Chia Seeds, Diabetes

Health-food fans have been talking up chia seeds for years. Now some studies show benefit for these seeds in diabetes. Possibly, chia seeds[1] could help you.

Chia is an herb in the Lamiaceae plant family, related to mint and sage. It grows in Mexico and Central America. It is the same plant that became a fad a few years ago as a “Chia Pet.”[2] When you water a Chia Pet, it grows a “fur” and becomes kind of cute. But we’re talking here about eating the seeds and their health benefits. Why is chia getting so much media buzz now?

Writing on Diabetic Connect, Jewels Doskicz, RN, explained: “Chia seeds are a total protein”[3] (which not many plants are). “They are high in fiber, rich in healthy omega-3s (actually higher than salmon), and are also high in calcium and antioxidants.”


A report in Harvard Health Blog[4] highlights studies of animals in which a high-chia diet led to lower LDL, or “bad” cholesterol, and higher HDL, the good cholesterol. Eating a lot of chia also lowered triglycerides (blood fat levels). In a study of 20 humans with diabetes, one variety of seed called Salba helped participants control blood glucose, reduce blood pressure, and lower C-reactive protein, a major marker of heart disease risk. The study was published in the journal Diabetes Care[5].

The omega-3 oils and antioxidants in chia are healthy, but the fiber content may be a bigger benefit. Chia seeds seem to slow glucose passage into the blood. They fill you up and so reduce appetite. The oils are a good energy source — Aztecs used to carry bags of them to keep going on long walks at high altitude.

If you want to try chia seeds, how do you take them? A reader on the American Diabetes Association online support group[6] asked that question and received many answers from fans of chia. One user posted a list of 40 ways[7] to use them. You can add them to water, juice, or milk to make a thick liquid, which can be drunk or used in baking as an egg substitute. You can add them to soups, salad dressings, or smoothies as a nutritious thickener.

Actually, you can add chia seeds to almost anything — barbecue sauces, stews, and rice are suggested. You can also eat them straight, although some people don’t like the texture. Because they are so small, they do not have to be ground up as other seeds do. According to the Cleveland Clinic newsletter[8], the only risk factor is if you are taking blood thinners or blood pressure medicines. Chia doesn’t react well with them (and should not be eaten by people on blood thinners).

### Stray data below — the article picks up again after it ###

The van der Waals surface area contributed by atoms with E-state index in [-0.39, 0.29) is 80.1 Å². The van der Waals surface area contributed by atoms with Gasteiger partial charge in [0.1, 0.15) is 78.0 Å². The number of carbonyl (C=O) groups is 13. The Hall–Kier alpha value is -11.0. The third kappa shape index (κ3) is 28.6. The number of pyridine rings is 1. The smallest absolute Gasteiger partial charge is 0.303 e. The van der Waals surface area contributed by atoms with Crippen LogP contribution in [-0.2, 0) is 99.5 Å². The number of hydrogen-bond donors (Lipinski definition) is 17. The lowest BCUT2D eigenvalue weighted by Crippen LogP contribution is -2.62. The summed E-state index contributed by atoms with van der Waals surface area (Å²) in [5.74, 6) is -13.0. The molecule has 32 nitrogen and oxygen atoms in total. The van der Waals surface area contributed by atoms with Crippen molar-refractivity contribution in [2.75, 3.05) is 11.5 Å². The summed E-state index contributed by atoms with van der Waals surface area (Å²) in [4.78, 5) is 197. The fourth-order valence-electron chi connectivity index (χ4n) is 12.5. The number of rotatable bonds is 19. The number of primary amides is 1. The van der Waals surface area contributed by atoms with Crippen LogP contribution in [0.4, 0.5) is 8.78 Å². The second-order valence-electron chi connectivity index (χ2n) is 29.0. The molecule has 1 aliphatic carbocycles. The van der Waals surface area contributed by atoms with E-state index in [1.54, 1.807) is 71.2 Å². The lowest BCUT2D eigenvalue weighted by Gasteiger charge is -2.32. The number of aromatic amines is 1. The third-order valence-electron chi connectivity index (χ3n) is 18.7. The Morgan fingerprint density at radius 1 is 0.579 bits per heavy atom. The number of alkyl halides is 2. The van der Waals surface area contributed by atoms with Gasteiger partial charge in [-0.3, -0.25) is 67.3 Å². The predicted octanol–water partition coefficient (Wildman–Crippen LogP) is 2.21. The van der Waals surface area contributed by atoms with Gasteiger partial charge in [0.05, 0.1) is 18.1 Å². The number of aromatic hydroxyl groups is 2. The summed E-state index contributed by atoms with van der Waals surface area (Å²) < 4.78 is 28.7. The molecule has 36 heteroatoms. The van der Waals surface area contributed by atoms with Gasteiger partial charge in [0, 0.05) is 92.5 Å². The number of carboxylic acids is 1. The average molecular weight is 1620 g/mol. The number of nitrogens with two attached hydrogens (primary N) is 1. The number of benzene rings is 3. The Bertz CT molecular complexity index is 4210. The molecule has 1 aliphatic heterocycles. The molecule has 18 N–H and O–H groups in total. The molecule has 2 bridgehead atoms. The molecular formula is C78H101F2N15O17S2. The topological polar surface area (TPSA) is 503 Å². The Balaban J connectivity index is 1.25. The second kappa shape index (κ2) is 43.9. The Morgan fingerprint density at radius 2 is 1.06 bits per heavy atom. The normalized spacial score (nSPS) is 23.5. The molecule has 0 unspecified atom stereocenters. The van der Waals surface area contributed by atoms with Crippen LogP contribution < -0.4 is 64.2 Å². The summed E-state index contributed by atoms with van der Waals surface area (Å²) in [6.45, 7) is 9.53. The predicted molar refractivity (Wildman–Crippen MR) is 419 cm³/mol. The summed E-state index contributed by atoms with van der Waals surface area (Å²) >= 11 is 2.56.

One user on Diabetes Forum commented that the seeds last over two years[9] without going bad, “longer than some processed foods. I find it stabilizes my blood glucose. I use it in all of my baked goods. I make a hot cereal in the morning with it. It is also great when making chocolate pudding. When you mix it with any liquid it will gel. It as close to a miracle food as you can find.”

Chia seeds are widely available in stores. I’m not sure how one verifies that the seeds in the package are high quality, or even that they’re really chia. They can cost up to $10 a pound, but are much cheaper ($3 to $4 a pound) at places like Costco — not too high for seeds, in my opinion. If our readers have more information or experience with chia seeds, please let us know.

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David Spero: David Spero has been a nurse for 40 years and has lived with multiple sclerosis for 30 years. He is the author of four books: The Art of Getting Well: Maximizing Health When You Have a Chronic Illness (Hunter House 2002), Diabetes: Sugar-coated Crisis — Who Gets It, Who Profits, and How to Stop It (New Society 2006, Diabetes Heroes (Jim Healthy 2014), and The Inn by the Healing Path: Stories on the road to wellness (Smashwords 2015.) He writes for Diabetes Self-Management and Pain-Free Living (formerly Arthritis Self-Management) magazines. His website is His blog is

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